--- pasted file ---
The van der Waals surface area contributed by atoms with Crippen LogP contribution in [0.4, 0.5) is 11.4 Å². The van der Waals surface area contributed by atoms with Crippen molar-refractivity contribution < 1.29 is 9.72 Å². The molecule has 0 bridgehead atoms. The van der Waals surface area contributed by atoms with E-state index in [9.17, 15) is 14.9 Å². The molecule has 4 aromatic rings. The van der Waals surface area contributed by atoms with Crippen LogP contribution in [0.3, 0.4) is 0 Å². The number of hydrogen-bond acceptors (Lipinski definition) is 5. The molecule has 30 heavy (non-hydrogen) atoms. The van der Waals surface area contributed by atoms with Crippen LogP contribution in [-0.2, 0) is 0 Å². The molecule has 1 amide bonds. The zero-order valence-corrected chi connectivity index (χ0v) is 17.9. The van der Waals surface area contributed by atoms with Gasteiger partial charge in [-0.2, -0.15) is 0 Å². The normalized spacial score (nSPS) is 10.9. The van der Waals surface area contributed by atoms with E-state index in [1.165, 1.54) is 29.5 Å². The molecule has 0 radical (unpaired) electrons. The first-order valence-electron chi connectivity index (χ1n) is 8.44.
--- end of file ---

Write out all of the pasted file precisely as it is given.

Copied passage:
The van der Waals surface area contributed by atoms with Crippen LogP contribution in [0.4, 0.5) is 11.4 Å². The van der Waals surface area contributed by atoms with Crippen molar-refractivity contribution < 1.29 is 9.72 Å². The molecule has 0 bridgehead atoms. The van der Waals surface area contributed by atoms with E-state index in [9.17, 15) is 14.9 Å². The molecule has 4 aromatic rings. The van der Waals surface area contributed by atoms with Crippen LogP contribution in [0.3, 0.4) is 0 Å². The number of hydrogen-bond acceptors (Lipinski definition) is 5. The molecule has 30 heavy (non-hydrogen) atoms. The van der Waals surface area contributed by atoms with Crippen LogP contribution in [-0.2, 0) is 0 Å². The molecule has 1 amide bonds. The zero-order valence-corrected chi connectivity index (χ0v) is 17.9. The van der Waals surface area contributed by atoms with Gasteiger partial charge in [-0.2, -0.15) is 0 Å². The normalized spacial score (nSPS) is 10.9. The van der Waals surface area contributed by atoms with E-state index in [1.165, 1.54) is 29.5 Å². The molecule has 0 radical (unpaired) electrons. The first-order valence-electron chi connectivity index (χ1n) is 8.44.